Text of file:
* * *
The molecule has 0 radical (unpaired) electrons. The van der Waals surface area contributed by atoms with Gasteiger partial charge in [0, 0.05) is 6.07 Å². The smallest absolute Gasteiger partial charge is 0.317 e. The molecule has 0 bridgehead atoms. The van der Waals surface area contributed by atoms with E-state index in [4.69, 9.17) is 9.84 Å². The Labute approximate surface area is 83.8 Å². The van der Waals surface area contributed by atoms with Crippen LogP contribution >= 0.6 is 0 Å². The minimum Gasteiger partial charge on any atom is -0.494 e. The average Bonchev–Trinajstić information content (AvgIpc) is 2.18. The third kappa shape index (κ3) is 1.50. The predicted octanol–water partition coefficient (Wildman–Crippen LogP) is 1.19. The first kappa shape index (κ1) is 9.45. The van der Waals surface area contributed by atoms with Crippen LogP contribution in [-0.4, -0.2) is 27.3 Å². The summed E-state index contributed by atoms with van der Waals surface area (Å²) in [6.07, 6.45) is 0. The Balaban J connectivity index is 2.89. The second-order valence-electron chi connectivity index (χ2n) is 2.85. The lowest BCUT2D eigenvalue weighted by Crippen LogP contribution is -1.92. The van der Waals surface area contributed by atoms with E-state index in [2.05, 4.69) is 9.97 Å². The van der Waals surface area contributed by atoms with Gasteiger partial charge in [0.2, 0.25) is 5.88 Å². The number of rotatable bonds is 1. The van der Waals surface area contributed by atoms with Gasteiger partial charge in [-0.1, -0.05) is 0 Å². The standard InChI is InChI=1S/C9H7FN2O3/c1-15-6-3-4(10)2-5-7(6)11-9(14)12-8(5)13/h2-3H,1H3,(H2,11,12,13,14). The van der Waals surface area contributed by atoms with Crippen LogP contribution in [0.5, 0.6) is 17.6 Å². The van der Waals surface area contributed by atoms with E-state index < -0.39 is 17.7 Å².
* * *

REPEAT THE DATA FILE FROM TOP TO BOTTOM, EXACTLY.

The molecule has 0 radical (unpaired) electrons. The van der Waals surface area contributed by atoms with Gasteiger partial charge in [0, 0.05) is 6.07 Å². The smallest absolute Gasteiger partial charge is 0.317 e. The molecule has 0 bridgehead atoms. The van der Waals surface area contributed by atoms with E-state index in [4.69, 9.17) is 9.84 Å². The Labute approximate surface area is 83.8 Å². The van der Waals surface area contributed by atoms with Crippen LogP contribution >= 0.6 is 0 Å². The minimum Gasteiger partial charge on any atom is -0.494 e. The average Bonchev–Trinajstić information content (AvgIpc) is 2.18. The third kappa shape index (κ3) is 1.50. The predicted octanol–water partition coefficient (Wildman–Crippen LogP) is 1.19. The first kappa shape index (κ1) is 9.45. The van der Waals surface area contributed by atoms with Crippen LogP contribution in [-0.4, -0.2) is 27.3 Å². The summed E-state index contributed by atoms with van der Waals surface area (Å²) in [6.07, 6.45) is 0. The Balaban J connectivity index is 2.89. The second-order valence-electron chi connectivity index (χ2n) is 2.85. The lowest BCUT2D eigenvalue weighted by Crippen LogP contribution is -1.92. The van der Waals surface area contributed by atoms with E-state index in [2.05, 4.69) is 9.97 Å². The van der Waals surface area contributed by atoms with Gasteiger partial charge in [0.2, 0.25) is 5.88 Å². The number of rotatable bonds is 1. The van der Waals surface area contributed by atoms with Gasteiger partial charge in [-0.1, -0.05) is 0 Å². The standard InChI is InChI=1S/C9H7FN2O3/c1-15-6-3-4(10)2-5-7(6)11-9(14)12-8(5)13/h2-3H,1H3,(H2,11,12,13,14). The van der Waals surface area contributed by atoms with Crippen LogP contribution in [0.5, 0.6) is 17.6 Å². The van der Waals surface area contributed by atoms with E-state index < -0.39 is 17.7 Å².